The goal of writers is not complete originality but to take the past and give it a shake, a fresh look that helps us see reality differently and better. Our task is not to destroy the past but to build upon the past.
And what does our tradition tell me? That I am not at the center of the universe. I am not the goal of the ultimate quest; goodness, truth, and beauty are. We aspire to these for the sake of others as well as for ourselves. Whatever encourages people to be their better selves, to be more closely connected to reality, to delight in creation—this is our noble aim in writing.
Sometimes we have to go through the bad, false, and ugly to get there, and sometimes that rotten stuff is in me. This can be a fruitful source of creative material. Sometimes we have to bring the evil of the world to light in order to defeat it. But inner darkness is not our final aspiration, even if it is authentic.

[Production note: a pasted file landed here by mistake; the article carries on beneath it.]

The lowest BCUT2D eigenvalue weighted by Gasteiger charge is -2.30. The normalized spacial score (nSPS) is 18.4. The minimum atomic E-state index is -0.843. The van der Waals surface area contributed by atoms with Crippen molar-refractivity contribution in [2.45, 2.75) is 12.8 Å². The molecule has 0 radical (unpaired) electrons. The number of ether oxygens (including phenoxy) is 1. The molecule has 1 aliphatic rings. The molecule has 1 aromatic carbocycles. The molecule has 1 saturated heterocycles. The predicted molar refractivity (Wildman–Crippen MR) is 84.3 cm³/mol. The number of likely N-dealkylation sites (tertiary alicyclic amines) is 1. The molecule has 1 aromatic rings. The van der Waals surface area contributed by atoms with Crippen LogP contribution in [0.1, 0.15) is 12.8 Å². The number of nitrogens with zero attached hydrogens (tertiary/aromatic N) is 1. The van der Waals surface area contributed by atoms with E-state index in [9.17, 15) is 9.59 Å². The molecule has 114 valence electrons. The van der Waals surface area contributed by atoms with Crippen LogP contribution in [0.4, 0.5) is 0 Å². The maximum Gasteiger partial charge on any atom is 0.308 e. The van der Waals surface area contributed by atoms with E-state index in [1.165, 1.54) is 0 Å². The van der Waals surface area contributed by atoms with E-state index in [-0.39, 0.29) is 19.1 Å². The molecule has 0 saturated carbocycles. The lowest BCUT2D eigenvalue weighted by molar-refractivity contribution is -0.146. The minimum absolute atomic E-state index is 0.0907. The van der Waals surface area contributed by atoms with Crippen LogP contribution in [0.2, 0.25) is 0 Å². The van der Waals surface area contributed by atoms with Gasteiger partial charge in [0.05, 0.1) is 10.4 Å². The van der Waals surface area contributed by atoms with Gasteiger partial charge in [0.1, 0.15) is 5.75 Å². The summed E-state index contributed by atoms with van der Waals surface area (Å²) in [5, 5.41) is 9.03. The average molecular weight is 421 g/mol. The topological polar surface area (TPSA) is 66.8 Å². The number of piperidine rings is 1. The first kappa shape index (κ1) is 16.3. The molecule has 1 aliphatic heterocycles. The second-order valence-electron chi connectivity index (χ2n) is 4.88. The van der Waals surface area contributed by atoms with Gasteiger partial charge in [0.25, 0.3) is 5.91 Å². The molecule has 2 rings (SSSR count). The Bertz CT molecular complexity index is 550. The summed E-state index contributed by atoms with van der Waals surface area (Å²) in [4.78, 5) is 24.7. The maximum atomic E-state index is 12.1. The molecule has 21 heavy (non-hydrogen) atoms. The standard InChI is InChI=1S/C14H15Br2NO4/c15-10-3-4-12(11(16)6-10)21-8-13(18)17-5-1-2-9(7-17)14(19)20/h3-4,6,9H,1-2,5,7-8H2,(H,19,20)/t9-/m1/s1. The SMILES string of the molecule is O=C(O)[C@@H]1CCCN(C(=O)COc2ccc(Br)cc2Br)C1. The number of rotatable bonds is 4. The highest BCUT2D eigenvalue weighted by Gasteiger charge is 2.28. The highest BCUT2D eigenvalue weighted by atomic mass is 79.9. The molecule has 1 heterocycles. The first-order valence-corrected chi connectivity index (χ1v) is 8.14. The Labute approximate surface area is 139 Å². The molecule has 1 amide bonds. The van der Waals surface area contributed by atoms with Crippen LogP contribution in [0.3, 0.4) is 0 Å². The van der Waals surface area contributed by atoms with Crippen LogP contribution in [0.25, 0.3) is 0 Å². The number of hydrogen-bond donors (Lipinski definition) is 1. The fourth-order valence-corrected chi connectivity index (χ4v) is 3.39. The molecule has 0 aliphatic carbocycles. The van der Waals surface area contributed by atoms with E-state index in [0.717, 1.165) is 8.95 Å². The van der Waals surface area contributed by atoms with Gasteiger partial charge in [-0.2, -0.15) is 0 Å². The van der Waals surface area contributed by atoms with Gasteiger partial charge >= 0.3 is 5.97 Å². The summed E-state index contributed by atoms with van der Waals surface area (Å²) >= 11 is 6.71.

Writing is not merely an inward, self-referential exercise. It is, or should be, outward. Writing can help our therapy, but we shouldn’t expect to publish it
Set your sights higher than finding your voice. Set them on making the world a better, truer, more beautiful place
from “Write Better: A Lifelong Editor on Craft, Art, and Spirituality” by Andrew T. Le Peau, InterVarsity Press